But how has such a thorough curriculum been delivered to ensure EVERY child leaves KS1 being able to throw, catch, roll and strike? Well firstly, it is the expectation, which is set from FS2 - And every week, at least one PE lesson focuses on it. Secondly, lessons are fun, focused and utilize different equipment dependent on each child's skill level. Most children, from around the age of two, can catch. It just depends what you are asking them to catch. My daughter (aged two) can throw and catch to herself - with a balloon. The next step is to teach her with a beach ball. Then we'll go to a plastic football. Then we'll go to a beanbag and so on… until eventually, she can throw and catch anything. Simple, really. Thirdly, and perhaps most importantly, Children are AWARE of what the exact expectation is. They know that the goal is for them to be able to master the core skills prior to finishing Year 2. This gives them ownership, pride and the desire to achieve…. something we don't give KS1 children enough credit for.

So here they are on their first day of KS2 PE and the scheme of work is Tennis. No problem. Serving becomes easier because they can toss the ball accurately and with control before making a connection. When practicing in pairs, they can work more thoroughly due to being able to catch the balls hit to them - rather than having to chase tennis balls around the playground. They can move their feet to get in the correct line to hit a forehand - After all, this is the same skill they did in KS1 when they moved to catch a ball.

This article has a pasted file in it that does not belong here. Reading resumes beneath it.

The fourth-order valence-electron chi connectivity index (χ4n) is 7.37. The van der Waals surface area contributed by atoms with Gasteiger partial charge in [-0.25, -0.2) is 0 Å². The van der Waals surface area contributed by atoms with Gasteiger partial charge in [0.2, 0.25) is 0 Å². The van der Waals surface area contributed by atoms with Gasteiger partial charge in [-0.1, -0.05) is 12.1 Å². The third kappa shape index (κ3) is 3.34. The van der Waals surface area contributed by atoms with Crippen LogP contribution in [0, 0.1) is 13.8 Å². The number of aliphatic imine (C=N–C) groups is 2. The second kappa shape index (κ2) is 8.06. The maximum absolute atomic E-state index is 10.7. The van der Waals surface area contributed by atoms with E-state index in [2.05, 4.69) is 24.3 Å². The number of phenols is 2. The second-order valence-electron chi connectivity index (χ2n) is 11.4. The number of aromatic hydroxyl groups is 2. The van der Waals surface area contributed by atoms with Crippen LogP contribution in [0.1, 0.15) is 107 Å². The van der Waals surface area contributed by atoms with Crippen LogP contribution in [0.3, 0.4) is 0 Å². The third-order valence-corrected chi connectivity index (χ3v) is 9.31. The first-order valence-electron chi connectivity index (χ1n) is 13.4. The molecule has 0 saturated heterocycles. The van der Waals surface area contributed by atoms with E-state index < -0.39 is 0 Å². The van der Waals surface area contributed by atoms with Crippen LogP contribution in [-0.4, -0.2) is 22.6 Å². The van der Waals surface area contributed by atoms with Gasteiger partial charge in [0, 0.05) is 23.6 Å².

And now KS2 PE is fun. Why - because they are succeeding. They are achieving their floor targets in PE because they haven't had to be taught the basic fundamentals. And they now love PE! - So much so that they do loads of it outside of school too...The love affair has begun.

These skills can be developed inside the classroom too. How about an Answer Ball? When you ask a question, throw the ball to who you want to answer it. They catch it, answer, and then throw it back. What about a putting-mat for issuing team points? Buy a putting-mat with numerous holes (approx. £15) for each classroom. When you award team points, let the children putt for how many they are going to win, with each hole worth a different amount - This will soon improve their technique and accuracy!

Add all of this to the numerous research papers on the links between good PE and positive classroom results/behavior and you have a pretty good argument for the importance of PE in KS1.

So please, have a look at your KS1 PE long-term plan and ask yourself the question - I am challenging our children enough with this? Will this curriculum give them the core skills needed to go and play any sport put in front of them? Will they be able to progress into games and matches, where they will learn to win, lose, play as a team, communicate, show empathy and sportsmanship with a fantastic level of basic, core skills?

If the answer is yes, you are on a winner. If it's no, now's the time to have a re-think.